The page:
Susan said...

Ruthie, I'm imagining that your mother was the Diana Krall of her time. Your ode to her was perfection and I can also imagine her writing and playing music to fit it.

The band director at our high school always used to play "Take Five" for us. It was my introduction to Dave Brubeck and a life-long appreciation of his music.

mystic rose said...

While I don't know anything of the background, I haven't been introduced to Jazz properly yet, I love this poem. The way you captured the sudden deep connection to your mother's spirit as it was then :) . Amazing how it flows with such depth and sensitivity through out.


It also makes me wonder what my children will remember about their childhood, and the importance of sharing our love for finer things with them :)

deb said...

Ruth,
I read and reread.
(I will listen later when the house is quiet again.. my daughter is up already, )

regardless of the fact that I know little of jazz ,
this
this was so incredibly powerful. I always hesitate to let myself go into that mother/daughter place because it is so raw for me still. But I trusted your journey back and in and forward would no doubt reveal even more of your elegance and gift for imagery so I was completely wowed. I hope you share more as you work your way through this.

Ruth said...

Susie, those are lovely thoughts, my friend. I'm afraid my mother's thoughts were caged. It's nice to imagine how things might have been for her.

Another Dave Brubeck fan, great!

Ruth said...

Thank you, Mystic. It is something to contemplate, how we will be viewed by our children. I think about it now, and I am sobered and humbled by my many mistakes. I hope they will remember me through different filters.

:)

Ruth said...

Deb, thank you so much. It means a lot to me that this was powerful for you. Sometimes I wonder about sharing more intimate journeys here at the blog. But if and when someone connects and finds solace or understanding, it feels like a good thing.

I hope that when you attempt to go into that raw place, you will have support for the journey.

deb said...

Ruth,
I started out blogging to sort of journey to forgiveness during Lent. And I did "put myself out there" a few times and received nothing but compassion and connections. It was and still is incredible. Some of my readers have been with me almost from the beginning .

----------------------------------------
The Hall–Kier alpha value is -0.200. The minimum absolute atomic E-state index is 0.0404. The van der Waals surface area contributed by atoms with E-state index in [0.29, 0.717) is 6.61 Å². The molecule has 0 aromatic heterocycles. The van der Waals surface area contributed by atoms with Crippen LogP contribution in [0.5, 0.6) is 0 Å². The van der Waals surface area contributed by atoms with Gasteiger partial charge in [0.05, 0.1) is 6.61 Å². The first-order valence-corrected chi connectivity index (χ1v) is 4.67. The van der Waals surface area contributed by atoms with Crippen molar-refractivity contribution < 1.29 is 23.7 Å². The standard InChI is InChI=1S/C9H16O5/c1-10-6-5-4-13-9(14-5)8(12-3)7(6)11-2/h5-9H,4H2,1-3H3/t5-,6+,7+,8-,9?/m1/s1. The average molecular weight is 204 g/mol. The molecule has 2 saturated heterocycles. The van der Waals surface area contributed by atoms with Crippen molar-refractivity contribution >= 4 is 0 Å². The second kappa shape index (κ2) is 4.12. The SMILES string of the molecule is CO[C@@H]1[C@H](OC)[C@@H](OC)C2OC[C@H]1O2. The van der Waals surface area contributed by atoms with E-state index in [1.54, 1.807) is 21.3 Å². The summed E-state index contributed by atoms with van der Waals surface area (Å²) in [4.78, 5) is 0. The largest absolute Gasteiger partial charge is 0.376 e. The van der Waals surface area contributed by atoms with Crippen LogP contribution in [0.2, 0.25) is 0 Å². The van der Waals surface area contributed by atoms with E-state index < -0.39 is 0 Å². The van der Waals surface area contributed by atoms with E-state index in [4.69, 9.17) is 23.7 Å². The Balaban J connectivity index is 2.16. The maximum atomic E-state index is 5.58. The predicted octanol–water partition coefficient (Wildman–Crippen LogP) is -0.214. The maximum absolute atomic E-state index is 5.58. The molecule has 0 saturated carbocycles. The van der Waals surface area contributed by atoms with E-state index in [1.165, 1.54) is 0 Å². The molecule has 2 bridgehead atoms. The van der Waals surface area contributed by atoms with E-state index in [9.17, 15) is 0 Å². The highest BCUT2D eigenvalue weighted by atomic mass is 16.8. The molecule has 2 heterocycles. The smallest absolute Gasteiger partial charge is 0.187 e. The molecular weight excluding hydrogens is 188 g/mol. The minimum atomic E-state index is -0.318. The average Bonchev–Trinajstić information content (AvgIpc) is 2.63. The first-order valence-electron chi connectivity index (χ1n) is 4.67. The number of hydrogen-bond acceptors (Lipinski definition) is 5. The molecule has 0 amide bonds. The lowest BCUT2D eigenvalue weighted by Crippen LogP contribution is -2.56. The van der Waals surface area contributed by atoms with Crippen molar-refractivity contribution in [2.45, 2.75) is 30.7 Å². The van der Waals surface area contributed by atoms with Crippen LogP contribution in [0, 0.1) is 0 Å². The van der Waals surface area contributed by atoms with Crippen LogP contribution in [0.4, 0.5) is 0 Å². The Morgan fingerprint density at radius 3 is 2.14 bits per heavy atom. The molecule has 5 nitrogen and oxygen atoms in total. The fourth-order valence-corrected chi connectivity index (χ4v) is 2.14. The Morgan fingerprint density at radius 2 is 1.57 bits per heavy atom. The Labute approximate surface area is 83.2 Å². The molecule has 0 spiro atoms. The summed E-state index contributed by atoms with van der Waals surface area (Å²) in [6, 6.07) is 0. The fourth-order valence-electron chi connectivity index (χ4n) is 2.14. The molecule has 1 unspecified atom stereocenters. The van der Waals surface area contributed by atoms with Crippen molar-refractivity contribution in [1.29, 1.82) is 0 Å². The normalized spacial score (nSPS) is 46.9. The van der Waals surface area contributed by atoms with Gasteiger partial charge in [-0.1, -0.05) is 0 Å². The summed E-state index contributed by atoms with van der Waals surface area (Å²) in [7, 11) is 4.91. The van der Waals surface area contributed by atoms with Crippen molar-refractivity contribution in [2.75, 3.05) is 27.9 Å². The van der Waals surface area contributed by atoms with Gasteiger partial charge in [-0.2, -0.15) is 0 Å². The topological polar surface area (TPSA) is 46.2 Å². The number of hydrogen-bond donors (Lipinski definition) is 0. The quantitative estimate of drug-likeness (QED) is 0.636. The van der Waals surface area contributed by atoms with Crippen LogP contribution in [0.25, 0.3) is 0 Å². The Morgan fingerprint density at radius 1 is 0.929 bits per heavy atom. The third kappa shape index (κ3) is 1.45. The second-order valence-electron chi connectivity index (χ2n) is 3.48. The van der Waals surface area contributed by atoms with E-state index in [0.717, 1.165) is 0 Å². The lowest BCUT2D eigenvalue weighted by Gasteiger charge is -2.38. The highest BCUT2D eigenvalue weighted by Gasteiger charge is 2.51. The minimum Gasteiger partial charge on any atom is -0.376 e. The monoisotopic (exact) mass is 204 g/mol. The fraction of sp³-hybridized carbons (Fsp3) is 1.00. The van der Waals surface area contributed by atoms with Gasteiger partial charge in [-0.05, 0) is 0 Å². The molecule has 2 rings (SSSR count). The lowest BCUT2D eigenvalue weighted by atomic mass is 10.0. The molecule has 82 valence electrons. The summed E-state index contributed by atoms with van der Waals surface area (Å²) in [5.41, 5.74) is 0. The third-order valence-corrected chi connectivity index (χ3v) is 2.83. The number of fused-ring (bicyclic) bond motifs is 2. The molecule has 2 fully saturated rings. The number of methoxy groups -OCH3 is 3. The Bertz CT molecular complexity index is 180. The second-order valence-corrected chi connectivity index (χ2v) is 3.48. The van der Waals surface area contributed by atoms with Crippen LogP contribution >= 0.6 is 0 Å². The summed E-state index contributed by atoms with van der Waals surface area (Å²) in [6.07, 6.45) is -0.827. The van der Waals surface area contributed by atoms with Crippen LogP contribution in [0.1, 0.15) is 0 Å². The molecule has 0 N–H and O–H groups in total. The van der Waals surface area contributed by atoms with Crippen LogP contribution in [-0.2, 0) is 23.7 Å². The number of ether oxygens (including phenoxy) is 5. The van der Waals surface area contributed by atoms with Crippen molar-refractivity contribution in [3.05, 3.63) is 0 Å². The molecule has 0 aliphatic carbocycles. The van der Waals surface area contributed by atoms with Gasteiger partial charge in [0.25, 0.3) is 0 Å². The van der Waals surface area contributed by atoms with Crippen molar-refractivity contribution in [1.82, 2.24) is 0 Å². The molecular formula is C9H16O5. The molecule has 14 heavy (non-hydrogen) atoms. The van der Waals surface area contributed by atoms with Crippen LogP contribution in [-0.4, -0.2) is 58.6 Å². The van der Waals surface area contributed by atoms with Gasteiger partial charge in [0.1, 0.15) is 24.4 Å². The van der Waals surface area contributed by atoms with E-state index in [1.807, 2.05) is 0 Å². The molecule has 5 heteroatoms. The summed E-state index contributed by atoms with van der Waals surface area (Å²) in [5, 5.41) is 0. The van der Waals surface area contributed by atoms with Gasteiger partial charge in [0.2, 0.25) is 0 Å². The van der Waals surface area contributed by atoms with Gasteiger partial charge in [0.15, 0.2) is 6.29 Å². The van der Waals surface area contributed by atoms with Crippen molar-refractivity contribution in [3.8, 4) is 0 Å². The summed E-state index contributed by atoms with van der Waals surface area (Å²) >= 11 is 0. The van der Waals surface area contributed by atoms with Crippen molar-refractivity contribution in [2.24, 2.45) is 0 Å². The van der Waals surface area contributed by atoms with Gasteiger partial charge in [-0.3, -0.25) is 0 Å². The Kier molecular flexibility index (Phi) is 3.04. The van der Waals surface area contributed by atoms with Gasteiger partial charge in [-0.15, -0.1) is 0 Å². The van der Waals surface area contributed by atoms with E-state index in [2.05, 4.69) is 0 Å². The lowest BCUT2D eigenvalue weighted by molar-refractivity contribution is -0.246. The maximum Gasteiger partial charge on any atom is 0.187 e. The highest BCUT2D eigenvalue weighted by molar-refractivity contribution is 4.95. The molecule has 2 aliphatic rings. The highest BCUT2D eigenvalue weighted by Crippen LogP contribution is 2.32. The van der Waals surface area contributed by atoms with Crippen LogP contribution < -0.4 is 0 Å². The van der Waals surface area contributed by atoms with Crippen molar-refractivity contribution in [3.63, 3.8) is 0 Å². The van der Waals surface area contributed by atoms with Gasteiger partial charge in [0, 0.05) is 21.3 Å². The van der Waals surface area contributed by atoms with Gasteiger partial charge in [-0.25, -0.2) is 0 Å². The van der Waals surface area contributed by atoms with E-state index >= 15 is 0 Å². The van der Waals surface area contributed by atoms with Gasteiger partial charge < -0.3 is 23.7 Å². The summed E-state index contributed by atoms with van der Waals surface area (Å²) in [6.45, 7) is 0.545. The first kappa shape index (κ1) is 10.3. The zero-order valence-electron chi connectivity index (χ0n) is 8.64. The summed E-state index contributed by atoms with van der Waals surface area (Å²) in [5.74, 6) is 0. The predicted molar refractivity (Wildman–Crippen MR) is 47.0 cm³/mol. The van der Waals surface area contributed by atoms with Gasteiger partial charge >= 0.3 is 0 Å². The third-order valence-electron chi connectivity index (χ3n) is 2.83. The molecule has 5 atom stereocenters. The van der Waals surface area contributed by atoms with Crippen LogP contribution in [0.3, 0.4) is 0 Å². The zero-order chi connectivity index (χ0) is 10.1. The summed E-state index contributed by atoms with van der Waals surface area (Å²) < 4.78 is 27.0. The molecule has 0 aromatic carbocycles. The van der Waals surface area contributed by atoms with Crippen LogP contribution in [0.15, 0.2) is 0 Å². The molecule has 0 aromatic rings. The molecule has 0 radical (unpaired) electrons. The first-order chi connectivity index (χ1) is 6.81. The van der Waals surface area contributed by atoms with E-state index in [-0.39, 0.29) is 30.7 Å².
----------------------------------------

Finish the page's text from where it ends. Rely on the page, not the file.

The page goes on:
But now I worry, only because of course the stories I have to tell are not mine alone. And my memories are not the whole picture. There have been a few people encouraging me to share in a memoir type way and I agree that it is my truth and could help people, as well as bring more healing and understanding to myself. Yet. I am stuck . I think we should move on... but . Yet.
Sorry for the ramble. I've been troubled about all of this lately so you're getting bits of my self talk.

hugs to you for "listening"

Brendan said...

Whoosh ... more than a little of the needle's whiteout (in the style of the cool jazzmen of the Fifties) to encounter, so late, this rush of poem ... But then all of my discoveries in music have stood on the shoulders of other -- I've arrived here, by way of so many other songs .... Finding your way back to your mother in this piano jazz song -- and so hearing, in her first technique in your ear, vibrations of the jazzman playing in the present: time and space really don't exist along this halcyon precipice, do they?

Somehow along my path my tastes morphed, from playing music to writing poems, from rock guitar to jazz piano, from blondes to auburns, from wildness to serenity. I found Bill Evans through Lyle Mays through Jimmie Page through the toy guitar I used to serenade Big Toad when I was 3, when I was singing "You've Got To Believe In Spring" in my mother tongue (she had a sea-voice before it got lost in a church-voice).

Great, great poem; it's so hard to write in words about what precisely happens in music, but that caeusra of a drop from an icicle melting in the sun / that falls the moment just after you know you want it couldn't be closer to my kind of blue. - Brendan